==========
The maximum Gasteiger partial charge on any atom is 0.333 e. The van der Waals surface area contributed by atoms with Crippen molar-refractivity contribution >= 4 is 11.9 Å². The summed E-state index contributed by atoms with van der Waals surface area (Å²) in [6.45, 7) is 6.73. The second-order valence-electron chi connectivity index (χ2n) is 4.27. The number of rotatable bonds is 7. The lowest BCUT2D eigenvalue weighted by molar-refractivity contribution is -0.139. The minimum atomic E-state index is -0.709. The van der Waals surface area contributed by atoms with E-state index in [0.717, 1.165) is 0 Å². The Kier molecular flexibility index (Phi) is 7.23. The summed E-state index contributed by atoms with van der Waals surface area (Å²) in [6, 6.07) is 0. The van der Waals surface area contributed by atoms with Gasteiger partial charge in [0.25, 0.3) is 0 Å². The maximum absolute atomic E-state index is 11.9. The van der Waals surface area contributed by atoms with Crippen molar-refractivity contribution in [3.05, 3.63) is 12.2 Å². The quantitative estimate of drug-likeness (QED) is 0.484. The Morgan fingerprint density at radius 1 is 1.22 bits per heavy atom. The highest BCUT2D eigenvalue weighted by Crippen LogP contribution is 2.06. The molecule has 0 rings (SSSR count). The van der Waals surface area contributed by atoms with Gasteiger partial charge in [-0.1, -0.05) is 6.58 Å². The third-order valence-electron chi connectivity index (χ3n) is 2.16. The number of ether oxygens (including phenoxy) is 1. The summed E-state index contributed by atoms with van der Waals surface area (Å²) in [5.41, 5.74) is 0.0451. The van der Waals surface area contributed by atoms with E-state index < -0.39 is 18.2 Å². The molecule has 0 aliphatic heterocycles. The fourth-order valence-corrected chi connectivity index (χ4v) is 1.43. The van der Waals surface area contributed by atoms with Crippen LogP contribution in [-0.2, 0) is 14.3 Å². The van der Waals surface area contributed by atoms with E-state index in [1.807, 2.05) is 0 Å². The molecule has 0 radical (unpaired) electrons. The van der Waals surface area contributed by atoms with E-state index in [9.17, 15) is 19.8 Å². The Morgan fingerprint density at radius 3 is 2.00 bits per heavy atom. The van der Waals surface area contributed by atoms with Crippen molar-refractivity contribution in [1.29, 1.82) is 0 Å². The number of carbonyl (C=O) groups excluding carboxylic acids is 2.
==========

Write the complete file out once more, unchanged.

The maximum Gasteiger partial charge on any atom is 0.333 e. The van der Waals surface area contributed by atoms with Crippen molar-refractivity contribution >= 4 is 11.9 Å². The summed E-state index contributed by atoms with van der Waals surface area (Å²) in [6.45, 7) is 6.73. The second-order valence-electron chi connectivity index (χ2n) is 4.27. The number of rotatable bonds is 7. The lowest BCUT2D eigenvalue weighted by molar-refractivity contribution is -0.139. The minimum atomic E-state index is -0.709. The van der Waals surface area contributed by atoms with E-state index in [0.717, 1.165) is 0 Å². The Kier molecular flexibility index (Phi) is 7.23. The summed E-state index contributed by atoms with van der Waals surface area (Å²) in [6, 6.07) is 0. The van der Waals surface area contributed by atoms with Gasteiger partial charge in [0.25, 0.3) is 0 Å². The maximum absolute atomic E-state index is 11.9. The van der Waals surface area contributed by atoms with Crippen molar-refractivity contribution in [3.05, 3.63) is 12.2 Å². The quantitative estimate of drug-likeness (QED) is 0.484. The Morgan fingerprint density at radius 1 is 1.22 bits per heavy atom. The highest BCUT2D eigenvalue weighted by Crippen LogP contribution is 2.06. The molecule has 0 rings (SSSR count). The van der Waals surface area contributed by atoms with Gasteiger partial charge in [-0.1, -0.05) is 6.58 Å². The third-order valence-electron chi connectivity index (χ3n) is 2.16. The number of ether oxygens (including phenoxy) is 1. The summed E-state index contributed by atoms with van der Waals surface area (Å²) in [5.41, 5.74) is 0.0451. The van der Waals surface area contributed by atoms with E-state index < -0.39 is 18.2 Å². The molecule has 0 aliphatic heterocycles. The fourth-order valence-corrected chi connectivity index (χ4v) is 1.43. The van der Waals surface area contributed by atoms with Crippen LogP contribution in [-0.2, 0) is 14.3 Å². The van der Waals surface area contributed by atoms with E-state index in [1.807, 2.05) is 0 Å². The molecule has 0 radical (unpaired) electrons. The van der Waals surface area contributed by atoms with E-state index in [9.17, 15) is 19.8 Å². The Morgan fingerprint density at radius 3 is 2.00 bits per heavy atom. The van der Waals surface area contributed by atoms with Crippen molar-refractivity contribution in [1.29, 1.82) is 0 Å². The number of carbonyl (C=O) groups excluding carboxylic acids is 2.